Northwest Airlines  Martin 2-0-2   NX93047                 (c/n  9158)


                                      Surprisingly, in 1945/46 the Glenn L. Martin Company took the lead in the development of a short
                                      haul so called "DC-3 replacement".   Northwest Airlines was the first to operate this post-war twin-
                                      engined airliner.   Seen above is the Martin 2-0-2 in its original configuration, and displaying 1948
                                      style NWA markings.   Unfortunately several shortcomings were identified in the 2-0-2.  The first
                                      resulted in a completely redesigned fin and rudder, the existing one not providing nearly sufficent
                                      lateral control.  A large, Convair 240 style dorsal fin alleviated this problem.  Then, on August 29,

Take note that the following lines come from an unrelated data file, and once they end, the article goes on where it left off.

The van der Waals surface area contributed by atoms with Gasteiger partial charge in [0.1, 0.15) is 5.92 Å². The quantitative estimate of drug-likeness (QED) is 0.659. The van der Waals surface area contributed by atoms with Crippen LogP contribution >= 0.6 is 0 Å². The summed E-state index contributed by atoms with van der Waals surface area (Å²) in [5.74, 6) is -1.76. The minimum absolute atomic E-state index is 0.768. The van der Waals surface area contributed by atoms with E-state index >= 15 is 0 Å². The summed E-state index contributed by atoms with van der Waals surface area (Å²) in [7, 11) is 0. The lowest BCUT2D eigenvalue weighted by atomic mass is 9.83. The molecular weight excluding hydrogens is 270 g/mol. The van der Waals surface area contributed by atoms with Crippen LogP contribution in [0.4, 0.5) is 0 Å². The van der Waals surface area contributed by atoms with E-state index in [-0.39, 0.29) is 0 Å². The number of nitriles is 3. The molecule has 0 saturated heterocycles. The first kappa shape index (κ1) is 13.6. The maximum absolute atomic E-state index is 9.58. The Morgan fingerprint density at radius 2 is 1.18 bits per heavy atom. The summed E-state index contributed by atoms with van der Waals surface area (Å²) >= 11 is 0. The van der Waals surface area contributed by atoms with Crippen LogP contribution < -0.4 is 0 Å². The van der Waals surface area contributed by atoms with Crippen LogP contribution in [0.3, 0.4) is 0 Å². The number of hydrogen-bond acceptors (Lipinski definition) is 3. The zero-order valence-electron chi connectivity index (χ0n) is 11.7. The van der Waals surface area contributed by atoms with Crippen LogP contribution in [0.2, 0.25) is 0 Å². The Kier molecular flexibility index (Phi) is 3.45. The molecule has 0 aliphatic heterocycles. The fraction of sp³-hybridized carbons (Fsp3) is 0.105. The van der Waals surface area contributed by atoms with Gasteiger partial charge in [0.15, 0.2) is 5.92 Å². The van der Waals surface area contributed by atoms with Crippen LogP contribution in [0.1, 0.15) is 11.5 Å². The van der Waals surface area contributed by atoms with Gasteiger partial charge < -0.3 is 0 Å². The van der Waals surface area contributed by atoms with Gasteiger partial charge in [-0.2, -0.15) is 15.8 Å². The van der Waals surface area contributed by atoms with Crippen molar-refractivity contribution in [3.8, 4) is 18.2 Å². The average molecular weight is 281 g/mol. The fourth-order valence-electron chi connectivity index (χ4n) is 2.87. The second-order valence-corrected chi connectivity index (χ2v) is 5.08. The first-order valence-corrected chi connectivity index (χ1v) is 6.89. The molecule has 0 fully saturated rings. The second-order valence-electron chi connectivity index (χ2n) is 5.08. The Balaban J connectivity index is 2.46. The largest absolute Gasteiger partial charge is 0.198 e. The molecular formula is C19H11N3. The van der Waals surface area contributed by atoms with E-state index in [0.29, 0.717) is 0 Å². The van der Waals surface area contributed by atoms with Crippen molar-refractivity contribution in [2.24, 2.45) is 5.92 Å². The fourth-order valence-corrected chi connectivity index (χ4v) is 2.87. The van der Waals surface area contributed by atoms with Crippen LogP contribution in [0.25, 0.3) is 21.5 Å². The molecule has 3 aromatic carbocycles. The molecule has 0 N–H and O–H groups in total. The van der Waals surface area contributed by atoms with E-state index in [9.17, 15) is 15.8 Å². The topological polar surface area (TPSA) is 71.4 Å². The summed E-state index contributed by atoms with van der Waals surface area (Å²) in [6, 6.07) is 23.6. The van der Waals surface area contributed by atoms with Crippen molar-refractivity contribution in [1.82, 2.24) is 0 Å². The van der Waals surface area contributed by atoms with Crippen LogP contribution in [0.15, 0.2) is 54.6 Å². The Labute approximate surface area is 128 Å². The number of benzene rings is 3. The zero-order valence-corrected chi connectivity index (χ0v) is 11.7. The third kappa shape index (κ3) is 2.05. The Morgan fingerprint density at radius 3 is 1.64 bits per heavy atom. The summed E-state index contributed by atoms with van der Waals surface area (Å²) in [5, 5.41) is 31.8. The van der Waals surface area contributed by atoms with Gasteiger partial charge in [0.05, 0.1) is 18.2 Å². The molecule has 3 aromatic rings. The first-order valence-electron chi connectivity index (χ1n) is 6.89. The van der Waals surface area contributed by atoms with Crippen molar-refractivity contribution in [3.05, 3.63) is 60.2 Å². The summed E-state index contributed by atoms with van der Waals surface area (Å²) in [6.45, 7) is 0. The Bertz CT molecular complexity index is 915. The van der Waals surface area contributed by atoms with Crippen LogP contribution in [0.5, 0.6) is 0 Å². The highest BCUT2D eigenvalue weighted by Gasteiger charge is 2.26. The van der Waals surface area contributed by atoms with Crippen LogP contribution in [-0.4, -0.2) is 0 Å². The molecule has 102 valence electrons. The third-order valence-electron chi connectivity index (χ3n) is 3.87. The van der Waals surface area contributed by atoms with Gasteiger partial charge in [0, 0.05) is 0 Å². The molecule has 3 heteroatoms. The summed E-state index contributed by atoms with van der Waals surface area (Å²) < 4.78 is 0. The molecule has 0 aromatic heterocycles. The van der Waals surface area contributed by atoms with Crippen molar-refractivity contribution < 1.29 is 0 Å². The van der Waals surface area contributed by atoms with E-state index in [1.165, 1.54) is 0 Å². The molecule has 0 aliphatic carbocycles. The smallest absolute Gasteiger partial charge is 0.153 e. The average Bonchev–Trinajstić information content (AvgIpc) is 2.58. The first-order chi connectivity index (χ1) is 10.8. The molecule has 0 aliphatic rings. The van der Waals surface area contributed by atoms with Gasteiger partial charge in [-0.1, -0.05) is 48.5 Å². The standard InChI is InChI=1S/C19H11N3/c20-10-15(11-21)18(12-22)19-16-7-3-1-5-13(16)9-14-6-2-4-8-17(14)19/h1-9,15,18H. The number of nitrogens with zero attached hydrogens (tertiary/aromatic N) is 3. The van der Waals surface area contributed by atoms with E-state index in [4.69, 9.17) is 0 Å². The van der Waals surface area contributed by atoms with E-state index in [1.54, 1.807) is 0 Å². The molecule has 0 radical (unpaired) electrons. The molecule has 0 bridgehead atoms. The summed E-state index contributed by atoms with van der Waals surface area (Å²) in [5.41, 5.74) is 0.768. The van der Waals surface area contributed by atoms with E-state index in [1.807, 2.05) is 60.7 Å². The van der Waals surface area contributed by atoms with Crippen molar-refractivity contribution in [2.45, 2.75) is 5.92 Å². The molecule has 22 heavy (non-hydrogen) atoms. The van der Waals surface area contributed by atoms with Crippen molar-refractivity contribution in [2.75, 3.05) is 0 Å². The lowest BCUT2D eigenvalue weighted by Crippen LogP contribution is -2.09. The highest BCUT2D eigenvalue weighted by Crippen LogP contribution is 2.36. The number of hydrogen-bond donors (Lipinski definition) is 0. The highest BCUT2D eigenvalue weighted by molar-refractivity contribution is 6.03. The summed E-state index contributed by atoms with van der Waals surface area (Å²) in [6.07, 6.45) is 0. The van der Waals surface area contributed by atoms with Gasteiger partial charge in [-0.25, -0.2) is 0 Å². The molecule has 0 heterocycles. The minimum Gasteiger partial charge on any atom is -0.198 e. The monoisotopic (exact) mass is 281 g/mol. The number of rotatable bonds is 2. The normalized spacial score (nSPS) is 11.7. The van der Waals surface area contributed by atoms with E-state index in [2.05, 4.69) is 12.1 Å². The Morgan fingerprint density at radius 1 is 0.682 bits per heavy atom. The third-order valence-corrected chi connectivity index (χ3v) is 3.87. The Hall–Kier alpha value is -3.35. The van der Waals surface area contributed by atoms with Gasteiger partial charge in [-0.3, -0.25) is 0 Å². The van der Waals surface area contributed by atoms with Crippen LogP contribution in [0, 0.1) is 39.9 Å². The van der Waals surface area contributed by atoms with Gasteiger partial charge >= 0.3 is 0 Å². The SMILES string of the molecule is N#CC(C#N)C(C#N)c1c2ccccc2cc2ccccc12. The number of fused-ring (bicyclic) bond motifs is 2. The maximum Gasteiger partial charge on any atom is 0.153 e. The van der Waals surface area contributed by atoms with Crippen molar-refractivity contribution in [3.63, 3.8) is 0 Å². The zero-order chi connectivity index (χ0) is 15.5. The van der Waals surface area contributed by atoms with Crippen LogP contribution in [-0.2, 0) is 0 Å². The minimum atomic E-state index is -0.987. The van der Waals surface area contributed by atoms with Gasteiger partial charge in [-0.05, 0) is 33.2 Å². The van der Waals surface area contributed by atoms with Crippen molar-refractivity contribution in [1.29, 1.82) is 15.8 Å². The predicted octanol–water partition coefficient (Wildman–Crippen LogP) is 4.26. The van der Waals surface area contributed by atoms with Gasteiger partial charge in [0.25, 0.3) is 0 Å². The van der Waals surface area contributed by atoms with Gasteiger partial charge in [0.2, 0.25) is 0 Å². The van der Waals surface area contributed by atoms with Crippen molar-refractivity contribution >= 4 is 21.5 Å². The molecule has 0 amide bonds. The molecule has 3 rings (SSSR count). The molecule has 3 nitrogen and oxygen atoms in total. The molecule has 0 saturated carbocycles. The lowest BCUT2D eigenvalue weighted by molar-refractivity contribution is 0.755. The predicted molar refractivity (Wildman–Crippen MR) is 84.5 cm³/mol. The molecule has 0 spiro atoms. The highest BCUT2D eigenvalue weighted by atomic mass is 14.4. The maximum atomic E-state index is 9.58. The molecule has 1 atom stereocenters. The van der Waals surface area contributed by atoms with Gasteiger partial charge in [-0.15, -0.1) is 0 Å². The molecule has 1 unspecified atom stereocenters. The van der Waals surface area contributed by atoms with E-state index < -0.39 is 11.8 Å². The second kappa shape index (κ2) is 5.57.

1948, Martin 2-0-2 NC93044, en route from Chicago to Minneapolis crashed following the seper-
                                      ation of the port wing.  The aircraft had encountered a severe thunderstorm which caused the port
                                      outer wing panel to fail due to a fatigue crack caused, it was stated at the time, to faulty design.  As
                                      a result, all the Martins were grounded.    Following extensive strengthening and re-engineering of
                                      the wing panels and engine mounts the aircraft were put back into service.  By that time, however,
                                      the damage was done and whatever lead Martin may have had over Convair with their 240, vanished.
                                      United withdrew their order for the more advanced 3-0-3 and, although further orders were forth-
                                      coming for the more advanced model 4-0-4 (from TWA) Martin's venture into the civilianian airliner
                                      market was not an unqualified success.  The above shot is from the Glenn L. Martin Company,
                                      received in 1948, and illustrates another ill-fated machine.  This one crashed at Almelund, Minnesota
                                      in October 1950 whilst on a training flight.